Classical The best music site on the web there is where you can read about and listen to blues, jazz, classical music and much more. This is your ultimate music resource. Tons of albums can be found within. http://www.theblues-thatjazz.com/en/classical/689.html Sat, 22 Jun 2024 08:23:51 +0000 Joomla! 1.5 - Open Source Content Management en-gb Jean Baptiste Lully – Alceste (1994) http://www.theblues-thatjazz.com/en/classical/689-jeanbaptistelully/1549-lullyalceste.html http://www.theblues-thatjazz.com/en/classical/689-jeanbaptistelully/1549-lullyalceste.html Jean Baptiste Lully – Alceste (1994)


Alceste (ou le triomphe d'Alcide), LWV50
Libretto by Philippe Quinault after Euripides.

CD1
01 Prologue - Ouverture
02 Le Heros Que J'attends Ne Reviendra-T-Il Pas_
03 Bruit De Trompette. «Quel Bruit De Guerre ...»
04 Rondeau Pour La Gloire
05 «Helas, Superbe Gloire, Helas!»
06 «On Ne Voit Plus Ici Paraetre»
07 «Qu'il Est Doux D'accorder Ensemble»
08 «L'Art, D'accord Avec La Nature»
09 Air Pour Les Divinites Des Fleuves, Menuet
10 «L'onde Se Presse»
11 Air Pour Les Divinites Des Fleuves Et Les Nymphes, Loure
12 Choeur Des Naiades Et Des Divinites Champetres «Que Tout Retentisse»
13 Air Pour Les Divinites Des Fleuves Et Les Nymphes, Menuet
14 Ouverture, Reprise
15 Acte I Scene I - «Vivez, Vivez, Heureux epoux»
16 Acte I Scene II - «L'Amour A Bien Des Maux»
17 Acte I Scene II - «Lycas, J'ai Deux Mots e Te Dire»
18 Acte I Scene III - «Je Pretends Rire»
19 Acte I Scene III - «Je Vois Ton Amour Sans Colere»
20 Acte I Scene III - «Moins On A De Moments e Donner e l'Amour»
21 Acte I Scene III - «Le Mepris D'un Volage»
22 Acte I Scene IV - Ritournelle. «Dans Ce Beau Jour, ...»
23 Acte I Scene IV - «Un Ton Grondeur Et Severe»
24 Acte I Scene IV - «Si Je Change D'amant»
25 Acte I Scene IV - «Par Un Espoir Doux Et Trompeur»
26 Acte I Scene IV - «Essaye Un Peu De L'inconstance»
27 Acte I Scene V - «Straton, Donne Ordre Qu'on S'apprete»
28 Acte I Scene I\V - «Qu'aisement Le Depit Degage»
29 Acte I Scene VI - «Vivez, Vivez, Heureux epoux»
30 Acte I Scene VII - Air Pour Les Matelots
31 Acte I Scene VII - Air, Rondeau
32 Acte I Scene VII - Loure Pour Les Pecheurs
33 Acte I Scene VII - Prelude. «Dieux, Le Pont S'abeme Dans L'eau»
34 Acte I Scene VIII - «Epoux Infortune, Redoute Ma Colere»
35 Acte I Scene VIII - Le Vents
36 Acte I Scene IX - Ritournelle. «Le Ciel Protege Les Heros»

CD2
01 Acte II - Ritournelle. «Alceste ne vient point ...»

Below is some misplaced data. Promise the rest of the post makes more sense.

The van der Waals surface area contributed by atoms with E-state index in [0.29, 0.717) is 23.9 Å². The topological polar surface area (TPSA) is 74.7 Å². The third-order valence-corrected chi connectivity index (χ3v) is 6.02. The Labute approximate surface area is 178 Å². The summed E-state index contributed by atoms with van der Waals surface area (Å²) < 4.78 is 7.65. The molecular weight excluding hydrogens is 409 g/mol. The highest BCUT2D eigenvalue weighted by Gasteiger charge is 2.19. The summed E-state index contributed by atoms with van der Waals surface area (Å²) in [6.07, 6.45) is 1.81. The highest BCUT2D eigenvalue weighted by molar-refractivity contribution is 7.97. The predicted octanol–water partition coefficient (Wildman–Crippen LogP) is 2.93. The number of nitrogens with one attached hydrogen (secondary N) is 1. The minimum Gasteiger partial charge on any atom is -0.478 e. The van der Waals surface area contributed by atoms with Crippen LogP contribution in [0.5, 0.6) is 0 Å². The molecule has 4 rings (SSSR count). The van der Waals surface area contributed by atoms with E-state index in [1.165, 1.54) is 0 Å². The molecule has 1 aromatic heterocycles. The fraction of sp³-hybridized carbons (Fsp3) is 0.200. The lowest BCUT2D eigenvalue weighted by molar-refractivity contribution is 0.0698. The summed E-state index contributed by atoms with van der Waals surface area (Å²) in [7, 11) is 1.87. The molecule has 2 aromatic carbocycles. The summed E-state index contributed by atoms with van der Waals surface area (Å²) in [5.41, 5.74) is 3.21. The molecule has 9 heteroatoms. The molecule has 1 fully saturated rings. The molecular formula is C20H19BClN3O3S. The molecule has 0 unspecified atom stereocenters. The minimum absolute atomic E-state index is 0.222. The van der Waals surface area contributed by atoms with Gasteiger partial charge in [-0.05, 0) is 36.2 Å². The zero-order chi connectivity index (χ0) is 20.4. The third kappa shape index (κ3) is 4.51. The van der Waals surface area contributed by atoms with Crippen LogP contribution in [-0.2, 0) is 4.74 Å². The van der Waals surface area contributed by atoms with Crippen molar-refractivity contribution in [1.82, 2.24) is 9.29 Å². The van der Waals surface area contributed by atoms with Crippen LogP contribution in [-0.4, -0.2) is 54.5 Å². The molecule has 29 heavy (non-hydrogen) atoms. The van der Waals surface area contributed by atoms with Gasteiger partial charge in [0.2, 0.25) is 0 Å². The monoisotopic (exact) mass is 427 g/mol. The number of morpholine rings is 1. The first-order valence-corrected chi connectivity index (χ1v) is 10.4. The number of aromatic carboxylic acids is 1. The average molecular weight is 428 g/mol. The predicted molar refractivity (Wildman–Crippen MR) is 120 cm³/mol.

02 Acte II - «Un rival n'est pas inutile»
03 Acte II - «Un hyman qui peut plaire»
04 Acte II - «Allons, allons_ la plainte est vaine»
05 Acte II - «Puisque je perds toute esperance»
06 Acte II - «Permissons tous»
07 Acte II - Marche en Rondeau
08 Acte II - «Marchez, marchez, marchez»
09 Acte II - Entree
10 Acte II - «Achevons d'emporter la place»
11 Acte II - «Courage, enfants_ je suis e vous»
12 Acte II - «Que la vieillesse est lente!»
13 Acte II - Ritournelle. «Rendez e votre fils ...»
14 Acte II - «Cherchons Admette promptement»
15 Acte II - «Peut-on chercher ce qu'on aime»
16 Acte II - Ritournell. «O Diuex! Quel spectacle funeste!»
17 Acte II - «Alceste, vous pleurez! Admete, vous mourez!»
18 Acte II - «Alceste, vous pleurez! Admete, vous mourez!»
19 Acte II - Ritournelle. «La lumiere aujourd'hui te doit etre ravie»
20 Acte III - Ritournelle. «Ah! Pourquoi nous separez-vouz_»
21 Acte III - «De tant d'amis qu'avait Admete»
22 Acte III - «Voyons encor mon fils_ allons, hetons nos pas»
23 Acte III - Ritournelle. «O trop heureux Admete!»
24 Acte III - «Qu'une pompe funebre»
25 Acte III - «Alceste est morte»
26 Acte III - Pompe Funebre. «Formons les plus lugubres chants»
27 Acte III - «Rompons, brisons le triste reste»
28 Acte III - Prelude. «Que nos pleurs, que nos cris ...»

CD3
01 Acte III - Ritournelle. «Sans Alceste, Sans Ses Appas»
02 Acte III - Ritournelle. «Le Dieu Dont Tu Tiens La Naissance»
03 Acte IV - Ritournelle. «Il Faut Passer Tet Ou Tard»
04 Acte IV - «Donne, Passe, Donne, Passe»
05 Acte IV - «Sortez, Ombres_ Faites-Moi Place»
06 Acte IV - Prelude «Reeois Le Juste Prix De Ton Amour Fidele»
07 Acte IV - Fete Infernale, Air
08 Acte IV - «Tout Mortel Doit Ici Paraetre»
09 Acte IV - Les Demons, Air
10 Acte IV - «Quittez, Quittez Les Jeux_ Songez ...»
11 Acte IV - «Un Grand Coeur Peut Tout Quand Il Aime»
12 Acte V - Prelude
13 Acte V - «Alceste Est Vainqueur Du Trepas»
14 Acte V - «Ne M'eteras-tu Point Chaene Qui M'accable»
15 Acte V - «Ou'on Ne Porte Plus D'autres Fers»
16 Acte V - «Je N'ai Point De Choix e Faire»
17 Acte V - «Que Chacun Chante»
18 Acte V - Prelude
19 Acte V - «Pour Une Si Belle Victoire»
20 Acte V - «Ah! Que Ne Fait-On Pas»
21 Acte V - «Pardonnez Aux Derniers Soupirs»
22 Acte V - «Ah! Quelle Gloire Extreme!»
23 Acte V - Prelude
24 Acte V - «Les Muses Et Les Jeux S'empressent .. »
25 Acte V - «Chantons, Chantons, Faisons Entendre»
26 Acte V - Premier Air Pour Les Petres
27 Acte V - Dieuxieme Air Pour Les Petres
28 Acte V - «A Quoi Bon»
29 Acte V - «C'est La Saison D'aimer»
30 Acte V - «Triomphez, Genereux Alcide»

Jean-Philippe Lafont [Bt] (Alcide)
Colette Alliot-Lugaz [S] (Alceste)
Howard Crook [T] (Admète)
Claudine Le Coz (Thétis; Nymphe de la Mer)
Douglas Nasrawi (Alecton; Apollon)
François Loup (Lycomède; Pluton)
Gilles Ragon (Lychas)
Gregory Reinhart (Caron)
Jean-François Gardeil (Straton)
Michel Dens (Phérès)
Miriam Ruggeri (Nymphe de la Seine)
Olivier Lallouette (Eole; Clénte; Homme désolé)
Sophie Marin-Degor (Céphise; La Gloire)
Véronique Gens (Prosperine; Femme affligée; Nymphe de la Marn)

La Grande Ecurie et La Chambre du Roy
Ensemble Vocal Sagittarius
dir. Jean-Claude Malgoire

 

Alceste, ou Le triomphe d’Alcide is a tragédie en musique in a prologue and five acts by Jean-Baptiste Lully. The French-language libretto is by Philippe Quinault, after Euripides’ Alcestis. It was first performed at the Paris Opéra on 19 January 1674.